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September 7, 2005

Pop Culture Embraces Engineering Alumnus’ “Hip” New Device

  — The hiptopTM communication device, popularly known as the T-Mobile Sidekick, was developed by Danger Inc., founded by Joe Britt

The hiptopTM communication device, popularly known as the T-Mobile Sidekick, is the latest must-have accessory in Hollywood and across the nation. It was developed by Danger Inc., a company founded by engineering alumnus Joe Britt
(BSCPE ’91).
(Photo: courtesy of Danger Inc.)

What’s it like to create pop culture’s hottest new accessory?

Just ask NC State computer engineering alumnus Joe Britt. He is chief technology officer and founder of Danger Inc., the Silicon Valley company that designed and developed the hiptopTM communication device, popularly known as the T-Mobile Sidekick. This latest must-have accessory in Hollywood and across the nation adorns the hips of pop culture icons like Paris Hilton, Nicole Richie and Jennifer Aniston. Danger’s hiptopTM offers users the ability to instant message (IM), email, surf the Internet and talk on the phone wirelessly on a device that isn’t much larger than a standard cell phone.

And the answer to the question?

“It’s great,” says Britt with a laugh. “We could never have purchased that level of advertising, but what it really speaks to is the design of the device. If it weren’t filling a need with a high coolness factor, then these people would not have one.”

The “coolness factor” and the combination of applications are what put the hiptopTM on top of the communications device industry and on the hips of the rich and famous. It has won numerous industry awards and is on several “best of” lists.

“When we were designing the hiptopTM, we incorporated what I call ‘surprises in surprises’ in the design,” says Britt. “You want to continually delight the user so the device isn’t just useful — it is fun to use.”

Britt and his colleagues did not start Danger with the hiptopTM in mind. They learned from trial and error and listened to their contacts in the investment community. With that input and their backgrounds building consumer-focused digital products, the original idea for an inexpensive Internet marketing device evolved into the hottest new communication tool on the market. Along the evolutionary path, the Danger team encountered many challenges related to creating a multifunctional wireless communications device. The company holds several patents for the technologies developed to address those challenges.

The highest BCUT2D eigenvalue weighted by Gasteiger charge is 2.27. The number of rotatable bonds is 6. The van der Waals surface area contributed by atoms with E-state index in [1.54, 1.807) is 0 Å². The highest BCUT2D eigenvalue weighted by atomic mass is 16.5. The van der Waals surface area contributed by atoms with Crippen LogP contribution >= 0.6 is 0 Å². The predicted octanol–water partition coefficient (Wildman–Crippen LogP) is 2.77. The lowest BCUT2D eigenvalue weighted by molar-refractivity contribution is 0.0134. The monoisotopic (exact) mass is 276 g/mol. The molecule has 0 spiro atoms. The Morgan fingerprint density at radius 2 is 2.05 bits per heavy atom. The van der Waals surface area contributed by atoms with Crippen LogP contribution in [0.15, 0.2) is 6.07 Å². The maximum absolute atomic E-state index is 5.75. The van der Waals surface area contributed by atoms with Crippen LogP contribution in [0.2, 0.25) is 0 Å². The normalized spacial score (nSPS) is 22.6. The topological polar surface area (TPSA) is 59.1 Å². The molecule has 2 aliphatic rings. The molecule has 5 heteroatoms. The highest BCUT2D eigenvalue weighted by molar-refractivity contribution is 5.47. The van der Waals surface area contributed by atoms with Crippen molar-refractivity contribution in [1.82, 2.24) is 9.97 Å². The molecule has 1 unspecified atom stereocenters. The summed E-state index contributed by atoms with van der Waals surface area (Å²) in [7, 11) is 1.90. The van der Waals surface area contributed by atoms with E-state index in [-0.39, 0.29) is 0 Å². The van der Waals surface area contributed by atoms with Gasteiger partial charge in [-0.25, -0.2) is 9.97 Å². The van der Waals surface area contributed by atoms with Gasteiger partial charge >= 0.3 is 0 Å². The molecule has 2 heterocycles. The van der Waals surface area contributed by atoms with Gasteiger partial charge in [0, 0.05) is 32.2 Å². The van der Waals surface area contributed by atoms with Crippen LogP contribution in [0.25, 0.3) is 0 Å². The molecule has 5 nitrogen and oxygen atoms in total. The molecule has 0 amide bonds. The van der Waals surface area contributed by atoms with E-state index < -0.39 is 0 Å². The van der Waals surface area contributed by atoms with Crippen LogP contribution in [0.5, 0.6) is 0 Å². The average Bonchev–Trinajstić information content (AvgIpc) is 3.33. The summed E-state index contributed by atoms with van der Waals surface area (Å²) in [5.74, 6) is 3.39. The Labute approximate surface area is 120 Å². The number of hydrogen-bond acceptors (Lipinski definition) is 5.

Joe Britt is CTO and founder of Danger Inc., the Silicon Valley company that designed and developed the hiptopTM communication device, popularly known as the T-Mobile Sidekick. (Photo: Kristi Ribble for Danger Inc.)

“Developing intellectual property (IP) is necessary for the success of a technology-based company,” says Britt. “The IP aspect and how to protect what you build is very important.”

Danger’s non-linear path to the hiptopTM reflects Britt’s own path to Danger. At age 19 he began his Silicon Valley career, working summer internships at Apple Computer Inc. After graduation from NC State in 1991, he joined the Apple team, working in the Reduced Instruction Set Computer (RISC) Products Group. He also was a core member of the Read Only Memory (ROM) development team for the first-generation PowerPC-based Macintosh.

He left Apple in 1993 to join the 3DO Company, where he contributed to the design of a new video game console. After 3DO, he joined a very small startup called Catapult Entertainment and was part of the team that created the Xband Video Game Network, which enabled multi-player gaming over the Internet. His experience and contacts there led him to another startup, Artemis Research — that being the “stealth name” for the company that would become WebTV. He was responsible for the architecture and creation of the system software used in the WebTV set-top boxes. He holds five patents based on his work with the hardware design at WebTV.

In late 1999, he and two friends, Andy Rubin and Matt Hershenson, came up with the idea to start Danger. They raised enough money to cover the initial start-up costs from friends and family. The idea and the investment paid off. Venture capitalists recognized the potential of the company’s product and provided the capital needed to bring Danger and the hiptopTM to the market.

Britt now shares what he has learned about starting a technology company with students in the Engineering Entrepreneurs' Program at NC State. Each year, Dr. Tom Miller, vice provost for distance education and learning technology applications and founder of the Engineering Entrepreneurs' Program, brings his student entrepreneurs to meet alumnus Britt and tour Danger. Britt says he enjoys the connection with NC State and the interaction with the students. He tells the students about his work and how his engineering education helped him.

“The most important lesson I learned in engineering at NC State was how to think about a problem,” says Britt. “Learning the philosophies for approaching problems was important to the process of creating the hiptopTM.”

— weston —



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